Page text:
Shrouded Citadel Interview: revisiting the epic-sized AR adventure one year on from release
It’s been exactly one year since Shrouded Citadel first arrived on the app stores, and whilst some of the AR aficionados among you might be forgiven for not catching it on release (given the pandemic and spate of lockdowns), now really is the perfect time to try it, with the epic-sized AR adventure puzzler having just launched for Oculus Quest.
Having tested the game ourselves last year, we can tell you first hand that Shrouded Citadel truly embraces AR technology on a scale seldom attempted on the platform. Utilising a 1:1 scale environment that places you in the depths of a daunting 3D dungeon, you’ll find yourself both bewildered and enthralled by the scope of the game as you navigate its myriad of puzzles and ghoulish enemies. You’ll need plenty of room to get the full experience so an outdoor space is advised, however you’ll always have the option available to reorientate the game’s axis to avoid running out of space (or risk falling into a stream as our very own James Gilmour narrowly avoided during our play test).
Shrouded Citadel’s launch on Oculus Quest also comes with a range of improvements to its gameplay, including a greater range of interaction capabilities. To learn more about how Shrouded Citadel has fared since its launch and how the future looks for this brilliant adventure game, we had a catch-up interview with its developer, Robert Pifer.
First off, how has Shrouded Citadel performed so far and has it met with expectations?I wanted to develop an AR project that was quite different from anything else available. I also went into this project to help me build experience in developing AR/VR games and apps. So far I feel like Shrouded Citadel has done better than I initially thought it would, and all the feedback I have received has been very constructive and positive.
What lessons have you learned which you'll carry with you into your next projects?Traditional ways of developing games has its purpose, but don't be afraid to think outside the box. That's why I think the AR version is so unique. The issues I had to work through immediately made the development process less “this is how you make a game” and more “this is how you make THIS game.” Tools I was able to utilise in the VR version I couldn't in the AR version, such as occlusion culling and light mapping. With the combined experience from both versions of the game, I'm confident in bringing a more conceptual mindset to future projects.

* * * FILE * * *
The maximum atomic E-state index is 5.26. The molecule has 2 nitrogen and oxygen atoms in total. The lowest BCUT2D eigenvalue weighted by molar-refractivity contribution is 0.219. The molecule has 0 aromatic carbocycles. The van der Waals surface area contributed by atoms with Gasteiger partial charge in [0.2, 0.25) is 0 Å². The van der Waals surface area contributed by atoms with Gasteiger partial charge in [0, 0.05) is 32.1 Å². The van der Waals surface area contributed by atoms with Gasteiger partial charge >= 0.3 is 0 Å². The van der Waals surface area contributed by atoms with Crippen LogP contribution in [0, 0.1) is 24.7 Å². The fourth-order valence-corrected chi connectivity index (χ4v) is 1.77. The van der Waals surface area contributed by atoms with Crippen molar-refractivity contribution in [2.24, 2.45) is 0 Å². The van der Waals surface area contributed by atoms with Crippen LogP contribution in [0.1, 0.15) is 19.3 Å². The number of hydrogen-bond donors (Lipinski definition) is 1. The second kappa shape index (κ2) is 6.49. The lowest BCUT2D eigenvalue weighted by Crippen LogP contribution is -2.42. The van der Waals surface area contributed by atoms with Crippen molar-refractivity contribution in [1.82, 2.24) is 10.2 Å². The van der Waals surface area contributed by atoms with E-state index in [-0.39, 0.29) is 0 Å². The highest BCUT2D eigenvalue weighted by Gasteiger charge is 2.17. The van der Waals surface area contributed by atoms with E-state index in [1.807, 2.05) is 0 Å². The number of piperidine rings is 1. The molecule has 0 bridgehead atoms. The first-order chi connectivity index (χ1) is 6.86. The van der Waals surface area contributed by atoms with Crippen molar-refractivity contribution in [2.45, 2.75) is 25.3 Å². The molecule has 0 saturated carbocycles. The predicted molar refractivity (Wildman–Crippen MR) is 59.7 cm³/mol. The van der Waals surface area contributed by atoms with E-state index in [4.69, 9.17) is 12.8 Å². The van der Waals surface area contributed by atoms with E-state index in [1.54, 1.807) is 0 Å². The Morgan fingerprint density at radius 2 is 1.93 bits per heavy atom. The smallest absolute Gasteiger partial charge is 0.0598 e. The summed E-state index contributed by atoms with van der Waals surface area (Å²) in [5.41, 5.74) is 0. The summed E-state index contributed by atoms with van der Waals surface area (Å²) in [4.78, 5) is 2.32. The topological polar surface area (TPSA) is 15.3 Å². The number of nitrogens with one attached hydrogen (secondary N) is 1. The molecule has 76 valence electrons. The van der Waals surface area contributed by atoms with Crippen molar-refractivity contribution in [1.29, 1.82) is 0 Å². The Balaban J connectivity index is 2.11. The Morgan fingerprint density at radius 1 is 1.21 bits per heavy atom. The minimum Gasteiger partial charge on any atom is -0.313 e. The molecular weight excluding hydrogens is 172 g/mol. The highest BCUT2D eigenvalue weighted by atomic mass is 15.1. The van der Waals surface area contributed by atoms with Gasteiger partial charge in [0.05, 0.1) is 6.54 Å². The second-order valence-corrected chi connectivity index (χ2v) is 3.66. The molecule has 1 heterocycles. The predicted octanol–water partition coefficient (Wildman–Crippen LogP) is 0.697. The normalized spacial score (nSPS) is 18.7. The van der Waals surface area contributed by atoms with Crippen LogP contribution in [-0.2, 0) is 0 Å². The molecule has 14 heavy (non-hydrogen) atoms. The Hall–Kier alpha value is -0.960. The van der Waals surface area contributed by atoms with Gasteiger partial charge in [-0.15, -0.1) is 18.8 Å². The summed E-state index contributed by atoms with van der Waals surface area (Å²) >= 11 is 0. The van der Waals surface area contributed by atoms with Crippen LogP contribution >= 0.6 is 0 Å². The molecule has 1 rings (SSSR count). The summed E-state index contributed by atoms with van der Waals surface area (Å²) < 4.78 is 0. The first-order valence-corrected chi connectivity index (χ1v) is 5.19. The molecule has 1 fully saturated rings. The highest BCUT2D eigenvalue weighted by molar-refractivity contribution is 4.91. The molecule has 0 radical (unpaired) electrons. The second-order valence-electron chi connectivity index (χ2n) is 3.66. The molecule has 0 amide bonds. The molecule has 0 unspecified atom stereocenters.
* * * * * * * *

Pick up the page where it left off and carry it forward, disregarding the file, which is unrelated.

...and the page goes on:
What improvements have been made to Shrouded Citadel since launch?I've had to make the usual minor bug fixes (frame rate on specific devices, texture popping, adjusting mechanic balance). In the VR version, since you're not physically moving, I've made everything faster and anything that does damage hits harder. In my opinion, it made the VR version more fun and challenging.
With a lot of attention currently on the metaverse, how do you see the future of AR/VR developing in the coming years? Are we set to see it embraced on a much grander scale?I think we should embrace it on a grander scale. Not only is it the most immersive media platform we currently have, we're free of the hardware limitations of owning a PC that can run VR. Obviously the PC required headsets will have more power behind them, but products like the Quest 2 are making VR incredibly more inclusive.
Do you have anything planned in terms of future updates for the game and, if so, can you give us any details of what these might include?I currently have plans for a future project that will function similarly to Shrouded Citadel in the AR/VR environments. This may be a continuation to the story where we go to a different environment and have completely new traps, puzzles, enemies, and bosses. Maybe rework some aspects of combat and add to the foundation I already have.
If you'd like to enjoy Shrouded Citadel’s unique AR/VR experience for yourself, you can download it now from the iOS App Store and on the Google Play Store for Android devices, or Oculus Store for playing on Oculus Quest. It's a premium title that costs $1.99 (or your local equivalent), but you can also find Lite versions available if you’d like to try before you buy.